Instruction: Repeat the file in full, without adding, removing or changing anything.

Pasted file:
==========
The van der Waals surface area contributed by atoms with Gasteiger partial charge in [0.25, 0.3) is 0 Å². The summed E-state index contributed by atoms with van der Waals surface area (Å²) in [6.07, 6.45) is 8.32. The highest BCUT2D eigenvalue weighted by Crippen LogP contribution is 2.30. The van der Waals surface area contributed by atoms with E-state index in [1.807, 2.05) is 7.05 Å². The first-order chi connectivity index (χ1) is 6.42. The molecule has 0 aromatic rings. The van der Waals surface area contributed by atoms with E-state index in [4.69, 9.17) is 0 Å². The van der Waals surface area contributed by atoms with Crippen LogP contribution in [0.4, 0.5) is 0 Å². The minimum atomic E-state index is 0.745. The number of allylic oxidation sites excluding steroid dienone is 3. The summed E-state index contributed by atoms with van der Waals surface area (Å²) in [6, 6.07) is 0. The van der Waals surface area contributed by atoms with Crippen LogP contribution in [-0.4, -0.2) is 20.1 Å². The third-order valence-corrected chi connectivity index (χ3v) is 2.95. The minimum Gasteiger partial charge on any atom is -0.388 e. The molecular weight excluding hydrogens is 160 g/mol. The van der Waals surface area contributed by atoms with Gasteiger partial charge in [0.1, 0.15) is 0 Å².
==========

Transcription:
The van der Waals surface area contributed by atoms with Gasteiger partial charge in [0.25, 0.3) is 0 Å². The summed E-state index contributed by atoms with van der Waals surface area (Å²) in [6.07, 6.45) is 8.32. The highest BCUT2D eigenvalue weighted by Crippen LogP contribution is 2.30. The van der Waals surface area contributed by atoms with E-state index in [1.807, 2.05) is 7.05 Å². The first-order chi connectivity index (χ1) is 6.42. The molecule has 0 aromatic rings. The van der Waals surface area contributed by atoms with E-state index in [4.69, 9.17) is 0 Å². The van der Waals surface area contributed by atoms with Crippen LogP contribution in [0.4, 0.5) is 0 Å². The minimum atomic E-state index is 0.745. The number of allylic oxidation sites excluding steroid dienone is 3. The summed E-state index contributed by atoms with van der Waals surface area (Å²) in [6, 6.07) is 0. The van der Waals surface area contributed by atoms with Crippen LogP contribution in [-0.4, -0.2) is 20.1 Å². The third-order valence-corrected chi connectivity index (χ3v) is 2.95. The minimum Gasteiger partial charge on any atom is -0.388 e. The molecular weight excluding hydrogens is 160 g/mol. The van der Waals surface area contributed by atoms with Gasteiger partial charge in [0.1, 0.15) is 0 Å².